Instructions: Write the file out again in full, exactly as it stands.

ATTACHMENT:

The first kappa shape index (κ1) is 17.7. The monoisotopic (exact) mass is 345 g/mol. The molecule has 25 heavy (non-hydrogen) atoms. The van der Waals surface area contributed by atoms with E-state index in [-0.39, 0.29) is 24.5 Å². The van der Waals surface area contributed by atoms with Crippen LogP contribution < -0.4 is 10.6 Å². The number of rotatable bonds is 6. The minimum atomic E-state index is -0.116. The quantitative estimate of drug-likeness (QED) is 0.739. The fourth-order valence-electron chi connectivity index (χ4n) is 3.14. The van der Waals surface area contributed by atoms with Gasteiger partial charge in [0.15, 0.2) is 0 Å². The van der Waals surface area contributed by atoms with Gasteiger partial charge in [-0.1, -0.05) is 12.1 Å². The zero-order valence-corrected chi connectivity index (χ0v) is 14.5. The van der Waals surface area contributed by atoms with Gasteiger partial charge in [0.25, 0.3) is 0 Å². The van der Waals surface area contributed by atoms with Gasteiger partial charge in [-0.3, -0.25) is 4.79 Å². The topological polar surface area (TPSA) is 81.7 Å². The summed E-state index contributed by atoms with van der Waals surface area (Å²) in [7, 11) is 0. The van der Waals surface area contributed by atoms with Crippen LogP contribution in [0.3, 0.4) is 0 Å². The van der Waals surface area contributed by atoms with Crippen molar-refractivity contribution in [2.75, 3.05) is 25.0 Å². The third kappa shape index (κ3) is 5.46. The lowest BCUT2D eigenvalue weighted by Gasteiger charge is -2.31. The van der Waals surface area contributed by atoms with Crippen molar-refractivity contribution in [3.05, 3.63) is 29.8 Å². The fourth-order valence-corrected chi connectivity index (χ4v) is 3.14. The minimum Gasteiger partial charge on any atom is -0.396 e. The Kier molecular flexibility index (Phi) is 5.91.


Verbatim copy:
The first kappa shape index (κ1) is 17.7. The monoisotopic (exact) mass is 345 g/mol. The molecule has 25 heavy (non-hydrogen) atoms. The van der Waals surface area contributed by atoms with E-state index in [-0.39, 0.29) is 24.5 Å². The van der Waals surface area contributed by atoms with Crippen LogP contribution < -0.4 is 10.6 Å². The number of rotatable bonds is 6. The minimum atomic E-state index is -0.116. The quantitative estimate of drug-likeness (QED) is 0.739. The fourth-order valence-electron chi connectivity index (χ4n) is 3.14. The van der Waals surface area contributed by atoms with Gasteiger partial charge in [0.15, 0.2) is 0 Å². The van der Waals surface area contributed by atoms with Gasteiger partial charge in [-0.1, -0.05) is 12.1 Å². The zero-order valence-corrected chi connectivity index (χ0v) is 14.5. The van der Waals surface area contributed by atoms with Gasteiger partial charge in [0.25, 0.3) is 0 Å². The van der Waals surface area contributed by atoms with Gasteiger partial charge in [-0.3, -0.25) is 4.79 Å². The topological polar surface area (TPSA) is 81.7 Å². The summed E-state index contributed by atoms with van der Waals surface area (Å²) in [7, 11) is 0. The van der Waals surface area contributed by atoms with Crippen LogP contribution in [0.3, 0.4) is 0 Å². The van der Waals surface area contributed by atoms with Crippen molar-refractivity contribution in [2.75, 3.05) is 25.0 Å². The third kappa shape index (κ3) is 5.46. The lowest BCUT2D eigenvalue weighted by Gasteiger charge is -2.31. The van der Waals surface area contributed by atoms with Crippen molar-refractivity contribution in [3.05, 3.63) is 29.8 Å². The fourth-order valence-corrected chi connectivity index (χ4v) is 3.14. The minimum Gasteiger partial charge on any atom is -0.396 e. The Kier molecular flexibility index (Phi) is 5.91.